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She Says: Who Really Wants To Sweat?

She Says: Who Really Wants To Sweat?

Sweat

When Pulitzer Prize winning Lynn Nottage’s Sweat played at The Public Theatre earlier this year, I missed it due to an injury and gave my ticket to another reviewer. She felt that it was timely, yet predictable and had a better play trapped inside what she saw. After seeing the show last night, I have to agree.

Sweat

The first act is so slow and talky, my guest wanted to leave and I made him stay. From the beginning we know something bad has happened, but what is the question. Here we meet rebellious Jason (Will Pullen), whose face is tatted and the now “saved” Chris (Khris Davis) who is clean cut and repentant. The two men are being released from prison after eight years and are being interviewed by their parole officer (Lance Coadie Williams). As Jason and Chris try to reestablish their lives Tracey (Johanna Day), Jason’s mother has turned to heroin for escape, as Cynthia (Michelle Wilson) Kris’s mom is still trying to better her life.

Sweat

We go back in time to 2000, when the problem began.

We have been dropped into a bar in Reading Pennsylvania and the heart of working-class America. Stan (James Colby) the bartender is serving his regular customers; Tracey, Cynthia and Jessie (Miriam Shor), friends who all work the line at a factory together, as did their families for three generations. Their entire life is work and drinking, except for Cynthia who has made it out of the line, to supervisor. The town is in denial as rumors fly about the factory wanting to cut their pay and benefits or pull out and just leave. Stan tries to warn them with “You could wake up tomorrow and all your jobs are in Mexico.” Cynthia also tries to buffer the reality, but the workers believe they have the upper hand. As the workers are all shut out of the factory, minus Cynthia, they become incensed, when Oscar (Carlo Alban) an immigrant bar back takes a job as a scab to better his life. Egged on by his mother Tracey, Jason’s anger is fueled.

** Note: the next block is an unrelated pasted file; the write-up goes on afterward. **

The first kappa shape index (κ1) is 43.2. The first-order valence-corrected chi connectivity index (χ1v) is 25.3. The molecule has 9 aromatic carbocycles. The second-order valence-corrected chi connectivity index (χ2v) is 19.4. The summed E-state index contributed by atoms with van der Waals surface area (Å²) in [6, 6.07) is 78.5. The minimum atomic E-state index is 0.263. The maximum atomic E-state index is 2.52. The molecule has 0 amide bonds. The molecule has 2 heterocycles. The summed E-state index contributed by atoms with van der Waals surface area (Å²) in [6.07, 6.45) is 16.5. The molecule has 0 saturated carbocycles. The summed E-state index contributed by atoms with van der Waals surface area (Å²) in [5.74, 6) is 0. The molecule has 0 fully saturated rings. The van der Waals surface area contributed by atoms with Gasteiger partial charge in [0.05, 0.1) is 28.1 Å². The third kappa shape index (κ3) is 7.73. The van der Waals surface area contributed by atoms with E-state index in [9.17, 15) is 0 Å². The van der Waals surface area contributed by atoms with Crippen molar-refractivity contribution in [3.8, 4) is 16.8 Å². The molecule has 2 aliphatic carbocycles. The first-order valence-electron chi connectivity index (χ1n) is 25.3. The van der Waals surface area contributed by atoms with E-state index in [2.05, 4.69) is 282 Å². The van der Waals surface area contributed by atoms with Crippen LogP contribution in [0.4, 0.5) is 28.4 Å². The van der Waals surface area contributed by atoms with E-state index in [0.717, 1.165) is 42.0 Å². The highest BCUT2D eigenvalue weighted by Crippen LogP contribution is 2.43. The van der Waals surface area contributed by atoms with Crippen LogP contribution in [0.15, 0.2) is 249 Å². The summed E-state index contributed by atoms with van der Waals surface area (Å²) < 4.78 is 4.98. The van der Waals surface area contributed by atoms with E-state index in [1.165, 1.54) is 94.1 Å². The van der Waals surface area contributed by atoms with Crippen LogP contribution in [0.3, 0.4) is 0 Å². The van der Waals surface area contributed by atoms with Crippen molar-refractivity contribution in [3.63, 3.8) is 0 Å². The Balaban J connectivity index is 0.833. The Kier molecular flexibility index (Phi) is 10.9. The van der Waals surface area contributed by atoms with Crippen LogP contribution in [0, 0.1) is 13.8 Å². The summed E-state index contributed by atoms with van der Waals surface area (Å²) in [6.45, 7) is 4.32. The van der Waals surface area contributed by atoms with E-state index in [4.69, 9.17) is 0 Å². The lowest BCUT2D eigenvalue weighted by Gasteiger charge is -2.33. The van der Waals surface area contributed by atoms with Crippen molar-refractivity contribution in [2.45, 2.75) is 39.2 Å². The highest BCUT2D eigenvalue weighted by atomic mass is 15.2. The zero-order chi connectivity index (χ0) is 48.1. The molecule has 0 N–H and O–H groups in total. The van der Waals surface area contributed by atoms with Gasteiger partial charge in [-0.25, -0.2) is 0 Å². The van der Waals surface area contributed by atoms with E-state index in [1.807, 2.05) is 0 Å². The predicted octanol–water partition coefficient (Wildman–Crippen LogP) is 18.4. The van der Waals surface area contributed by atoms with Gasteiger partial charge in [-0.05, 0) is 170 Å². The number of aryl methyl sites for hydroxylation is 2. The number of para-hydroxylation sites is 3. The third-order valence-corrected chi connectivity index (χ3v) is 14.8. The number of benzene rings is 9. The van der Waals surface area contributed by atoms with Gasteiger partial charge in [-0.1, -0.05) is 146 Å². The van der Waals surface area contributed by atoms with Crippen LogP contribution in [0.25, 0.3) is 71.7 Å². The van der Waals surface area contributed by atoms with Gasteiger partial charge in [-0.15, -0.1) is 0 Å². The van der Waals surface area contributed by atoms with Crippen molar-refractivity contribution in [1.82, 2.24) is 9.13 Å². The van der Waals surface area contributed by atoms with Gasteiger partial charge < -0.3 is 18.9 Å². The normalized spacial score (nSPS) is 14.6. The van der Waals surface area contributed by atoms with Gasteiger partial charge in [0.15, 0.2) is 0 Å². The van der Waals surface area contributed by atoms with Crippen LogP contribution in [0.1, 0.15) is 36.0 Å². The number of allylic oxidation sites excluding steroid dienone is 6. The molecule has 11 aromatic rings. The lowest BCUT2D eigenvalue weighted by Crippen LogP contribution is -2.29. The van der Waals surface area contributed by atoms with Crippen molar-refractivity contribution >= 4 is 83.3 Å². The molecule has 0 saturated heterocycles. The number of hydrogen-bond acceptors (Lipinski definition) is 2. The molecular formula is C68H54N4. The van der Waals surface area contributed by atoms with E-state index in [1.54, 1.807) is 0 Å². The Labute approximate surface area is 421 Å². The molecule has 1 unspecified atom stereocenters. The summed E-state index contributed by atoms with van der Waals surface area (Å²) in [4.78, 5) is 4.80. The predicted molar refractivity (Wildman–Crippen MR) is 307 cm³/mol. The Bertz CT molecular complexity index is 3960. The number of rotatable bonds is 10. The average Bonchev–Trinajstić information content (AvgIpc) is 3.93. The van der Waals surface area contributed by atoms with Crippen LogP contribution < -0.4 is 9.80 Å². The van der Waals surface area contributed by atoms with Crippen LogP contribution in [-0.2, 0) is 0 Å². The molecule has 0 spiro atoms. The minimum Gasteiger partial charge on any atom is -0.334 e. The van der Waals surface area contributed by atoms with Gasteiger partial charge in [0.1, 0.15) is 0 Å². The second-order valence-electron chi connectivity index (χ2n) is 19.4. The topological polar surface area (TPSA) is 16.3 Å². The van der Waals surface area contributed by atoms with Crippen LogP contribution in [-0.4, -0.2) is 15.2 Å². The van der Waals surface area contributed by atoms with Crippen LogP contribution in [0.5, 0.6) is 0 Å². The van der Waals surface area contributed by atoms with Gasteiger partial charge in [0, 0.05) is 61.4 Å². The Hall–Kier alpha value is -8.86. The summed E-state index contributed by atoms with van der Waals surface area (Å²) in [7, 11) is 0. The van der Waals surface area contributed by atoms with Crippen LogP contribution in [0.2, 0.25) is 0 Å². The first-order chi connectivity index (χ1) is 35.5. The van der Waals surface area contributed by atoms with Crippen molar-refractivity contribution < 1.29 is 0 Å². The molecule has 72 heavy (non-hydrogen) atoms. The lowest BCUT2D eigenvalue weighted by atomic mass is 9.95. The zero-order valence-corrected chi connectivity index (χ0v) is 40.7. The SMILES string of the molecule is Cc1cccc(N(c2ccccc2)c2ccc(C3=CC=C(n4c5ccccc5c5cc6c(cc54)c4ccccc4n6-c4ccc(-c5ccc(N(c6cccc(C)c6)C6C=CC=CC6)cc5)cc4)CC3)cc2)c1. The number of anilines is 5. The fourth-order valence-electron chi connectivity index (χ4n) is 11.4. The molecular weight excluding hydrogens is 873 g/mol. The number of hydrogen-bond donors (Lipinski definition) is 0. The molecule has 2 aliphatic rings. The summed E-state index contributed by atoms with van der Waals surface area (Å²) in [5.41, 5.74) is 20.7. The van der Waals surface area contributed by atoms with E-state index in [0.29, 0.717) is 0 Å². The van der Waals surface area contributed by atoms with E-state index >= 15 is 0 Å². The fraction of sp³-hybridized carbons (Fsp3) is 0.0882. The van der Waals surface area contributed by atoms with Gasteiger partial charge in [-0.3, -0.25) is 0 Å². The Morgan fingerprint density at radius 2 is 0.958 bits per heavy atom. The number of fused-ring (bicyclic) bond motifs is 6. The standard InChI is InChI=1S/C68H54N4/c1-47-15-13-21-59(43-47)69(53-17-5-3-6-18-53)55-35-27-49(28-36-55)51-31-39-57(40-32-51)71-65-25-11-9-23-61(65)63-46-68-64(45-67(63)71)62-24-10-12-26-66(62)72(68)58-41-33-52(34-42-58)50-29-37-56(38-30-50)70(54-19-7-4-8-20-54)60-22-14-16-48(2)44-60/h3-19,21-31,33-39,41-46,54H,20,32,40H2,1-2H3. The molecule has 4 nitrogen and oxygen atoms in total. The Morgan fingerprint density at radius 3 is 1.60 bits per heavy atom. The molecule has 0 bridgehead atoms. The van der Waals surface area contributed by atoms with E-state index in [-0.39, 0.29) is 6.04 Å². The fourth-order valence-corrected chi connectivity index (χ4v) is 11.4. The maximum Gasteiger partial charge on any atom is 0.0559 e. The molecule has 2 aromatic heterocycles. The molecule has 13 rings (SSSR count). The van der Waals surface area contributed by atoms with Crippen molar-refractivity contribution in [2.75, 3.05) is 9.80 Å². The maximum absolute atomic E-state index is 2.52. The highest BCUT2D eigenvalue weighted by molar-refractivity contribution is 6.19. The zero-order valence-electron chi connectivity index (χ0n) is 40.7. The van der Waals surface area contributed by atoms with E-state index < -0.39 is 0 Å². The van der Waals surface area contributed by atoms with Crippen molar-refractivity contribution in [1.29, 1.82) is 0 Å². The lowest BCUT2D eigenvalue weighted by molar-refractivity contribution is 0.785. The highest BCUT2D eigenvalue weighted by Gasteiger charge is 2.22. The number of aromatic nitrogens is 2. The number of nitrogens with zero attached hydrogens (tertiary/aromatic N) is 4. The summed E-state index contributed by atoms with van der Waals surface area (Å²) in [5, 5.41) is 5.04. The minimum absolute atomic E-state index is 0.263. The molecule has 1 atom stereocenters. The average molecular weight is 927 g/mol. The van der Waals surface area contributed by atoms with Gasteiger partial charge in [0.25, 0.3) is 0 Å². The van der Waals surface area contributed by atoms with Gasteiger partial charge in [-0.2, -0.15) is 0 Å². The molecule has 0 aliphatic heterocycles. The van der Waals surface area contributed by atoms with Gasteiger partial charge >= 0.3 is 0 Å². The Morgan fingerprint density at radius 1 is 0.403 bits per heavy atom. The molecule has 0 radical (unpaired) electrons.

The cast is excellent with Michelle Wilson and Khris Davis standing out. Johanna Day, really makes you hate small town America.

Kate Whoriskey’s direction is ploddingly slow in the first act, but picks up in the second.

John Lee Beatty’s set is realistic and you feel as if you are in a bar somewhere that time has forgotten.

Nottage has based Sweat on extensive interviews with people in Reading and though much of this show is believable, who seriously wants to watch this? I don’t mean to sound heartless, because this is a reality for some parts of the country. Sadly we never really get to know the personal relationships of these characters, such as why does Cynthia incite her boy to violence? Where does this anger stem from? Was she always this prejudice? These are people who think drinking is the national past time and when that fails, heroin and violence is the answer. There is also the implausible ending (spoiler alert). How after eight years is your hand still bandaged? How does the person who was severely beat up, end up ok and the one who hits his head, completely disabled? Maybe there is an analogy for this, but it was completely lost on me.

This may be an important play, but I do not see this drawing an audience, despite any awards it may receive.

Sweat: Studio 54, 254 West 54th St.

Broadway

Suzanna, co-owns and publishes the newspaper Times Square Chronicles or T2C. At one point a working actress, she has performed in numerous productions in film, TV, cabaret, opera and theatre. She has performed at The New Orleans Jazz festival, The United Nations and Carnegie Hall. She has a screenplay and a TV show in the works, which she developed with her mentor and friend the late Arthur Herzog. She is a proud member of the Drama Desk and the Outer Critics Circle and was a nominator. Email: suzanna@t2conline.com

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